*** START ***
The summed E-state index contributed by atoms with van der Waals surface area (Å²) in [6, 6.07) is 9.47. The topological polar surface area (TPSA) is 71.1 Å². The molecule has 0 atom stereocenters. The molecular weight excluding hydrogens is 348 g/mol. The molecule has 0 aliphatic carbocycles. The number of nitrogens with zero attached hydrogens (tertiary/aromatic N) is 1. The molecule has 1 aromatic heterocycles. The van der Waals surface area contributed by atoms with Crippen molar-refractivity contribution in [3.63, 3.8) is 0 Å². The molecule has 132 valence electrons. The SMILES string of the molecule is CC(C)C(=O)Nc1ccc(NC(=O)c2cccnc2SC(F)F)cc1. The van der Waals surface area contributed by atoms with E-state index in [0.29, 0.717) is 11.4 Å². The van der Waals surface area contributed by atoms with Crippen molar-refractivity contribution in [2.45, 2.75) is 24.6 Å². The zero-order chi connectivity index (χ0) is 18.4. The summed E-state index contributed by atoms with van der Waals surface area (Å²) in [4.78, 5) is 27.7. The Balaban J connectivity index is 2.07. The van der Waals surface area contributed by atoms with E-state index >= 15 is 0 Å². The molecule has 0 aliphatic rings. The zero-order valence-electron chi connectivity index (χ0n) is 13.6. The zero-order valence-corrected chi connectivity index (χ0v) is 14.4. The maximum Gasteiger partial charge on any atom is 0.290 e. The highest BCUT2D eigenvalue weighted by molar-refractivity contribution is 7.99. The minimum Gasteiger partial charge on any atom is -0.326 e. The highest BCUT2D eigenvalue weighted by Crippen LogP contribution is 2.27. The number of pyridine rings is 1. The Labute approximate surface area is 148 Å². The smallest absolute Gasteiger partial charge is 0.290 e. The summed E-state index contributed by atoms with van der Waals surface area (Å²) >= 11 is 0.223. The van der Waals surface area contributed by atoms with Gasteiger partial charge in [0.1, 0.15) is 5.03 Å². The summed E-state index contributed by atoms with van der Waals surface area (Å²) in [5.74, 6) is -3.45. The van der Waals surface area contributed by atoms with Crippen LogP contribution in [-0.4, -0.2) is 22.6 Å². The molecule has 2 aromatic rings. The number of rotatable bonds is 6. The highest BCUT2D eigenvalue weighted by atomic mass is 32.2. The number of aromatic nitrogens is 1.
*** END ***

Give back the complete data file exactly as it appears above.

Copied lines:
The summed E-state index contributed by atoms with van der Waals surface area (Å²) in [6, 6.07) is 9.47. The topological polar surface area (TPSA) is 71.1 Å². The molecule has 0 atom stereocenters. The molecular weight excluding hydrogens is 348 g/mol. The molecule has 0 aliphatic carbocycles. The number of nitrogens with zero attached hydrogens (tertiary/aromatic N) is 1. The molecule has 1 aromatic heterocycles. The van der Waals surface area contributed by atoms with Crippen molar-refractivity contribution in [3.63, 3.8) is 0 Å². The molecule has 132 valence electrons. The SMILES string of the molecule is CC(C)C(=O)Nc1ccc(NC(=O)c2cccnc2SC(F)F)cc1. The van der Waals surface area contributed by atoms with E-state index in [0.29, 0.717) is 11.4 Å². The van der Waals surface area contributed by atoms with Crippen molar-refractivity contribution in [2.45, 2.75) is 24.6 Å². The zero-order chi connectivity index (χ0) is 18.4. The summed E-state index contributed by atoms with van der Waals surface area (Å²) in [4.78, 5) is 27.7. The Balaban J connectivity index is 2.07. The van der Waals surface area contributed by atoms with E-state index >= 15 is 0 Å². The molecule has 0 aliphatic rings. The zero-order valence-electron chi connectivity index (χ0n) is 13.6. The zero-order valence-corrected chi connectivity index (χ0v) is 14.4. The maximum Gasteiger partial charge on any atom is 0.290 e. The highest BCUT2D eigenvalue weighted by molar-refractivity contribution is 7.99. The minimum Gasteiger partial charge on any atom is -0.326 e. The highest BCUT2D eigenvalue weighted by Crippen LogP contribution is 2.27. The number of pyridine rings is 1. The Labute approximate surface area is 148 Å². The smallest absolute Gasteiger partial charge is 0.290 e. The summed E-state index contributed by atoms with van der Waals surface area (Å²) >= 11 is 0.223. The van der Waals surface area contributed by atoms with Gasteiger partial charge in [0.1, 0.15) is 5.03 Å². The summed E-state index contributed by atoms with van der Waals surface area (Å²) in [5.74, 6) is -3.45. The van der Waals surface area contributed by atoms with Crippen LogP contribution in [-0.4, -0.2) is 22.6 Å². The molecule has 2 aromatic rings. The number of rotatable bonds is 6. The highest BCUT2D eigenvalue weighted by atomic mass is 32.2. The number of aromatic nitrogens is 1.